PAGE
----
Revocable Trust

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A revocable trust, also known as a living trust, is a legal arrangement in which an individual (the grantor) transfers their assets into a trust during their lifetime.

The grantor can serve as both the trustee and the beneficiary of the trust and can modify or revoke the trust at any time. A revocable trust is often used as part of an estate plan to help manage and distribute assets after the grantor’s death.

The assets held in the trust can be transferred to beneficiaries without going through the probate process, which can be time-consuming and expensive. Revocable trusts can also provide more privacy than a will, as the trust agreement is not typically made public.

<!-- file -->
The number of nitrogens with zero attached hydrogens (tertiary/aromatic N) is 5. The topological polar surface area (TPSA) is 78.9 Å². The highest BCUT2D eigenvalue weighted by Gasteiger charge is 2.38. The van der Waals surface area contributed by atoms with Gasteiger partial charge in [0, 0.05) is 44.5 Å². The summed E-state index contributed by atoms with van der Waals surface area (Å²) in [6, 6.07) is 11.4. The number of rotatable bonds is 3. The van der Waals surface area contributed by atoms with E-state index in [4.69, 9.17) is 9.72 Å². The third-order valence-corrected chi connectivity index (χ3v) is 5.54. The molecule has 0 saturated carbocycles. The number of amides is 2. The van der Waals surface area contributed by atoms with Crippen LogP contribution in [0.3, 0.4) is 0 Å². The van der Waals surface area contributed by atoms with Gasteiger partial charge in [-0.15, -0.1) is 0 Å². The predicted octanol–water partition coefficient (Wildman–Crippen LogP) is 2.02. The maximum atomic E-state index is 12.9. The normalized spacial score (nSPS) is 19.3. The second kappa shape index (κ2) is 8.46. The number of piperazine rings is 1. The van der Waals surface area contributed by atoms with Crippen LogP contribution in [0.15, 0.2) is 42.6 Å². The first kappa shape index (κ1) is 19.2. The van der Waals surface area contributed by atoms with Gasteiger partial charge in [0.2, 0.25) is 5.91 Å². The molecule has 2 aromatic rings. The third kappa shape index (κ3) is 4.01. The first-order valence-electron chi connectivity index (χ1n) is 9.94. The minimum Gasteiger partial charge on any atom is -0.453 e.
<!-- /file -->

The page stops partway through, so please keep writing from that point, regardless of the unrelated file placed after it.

While a revocable trust offers many benefits, it’s important to carefully consider the potential drawbacks and consult with a legal or financial professional before setting up a trust. Revocable trusts can be more expensive to set up and maintain than a will, and may not offer the same level of creditor protection as other types of trusts.

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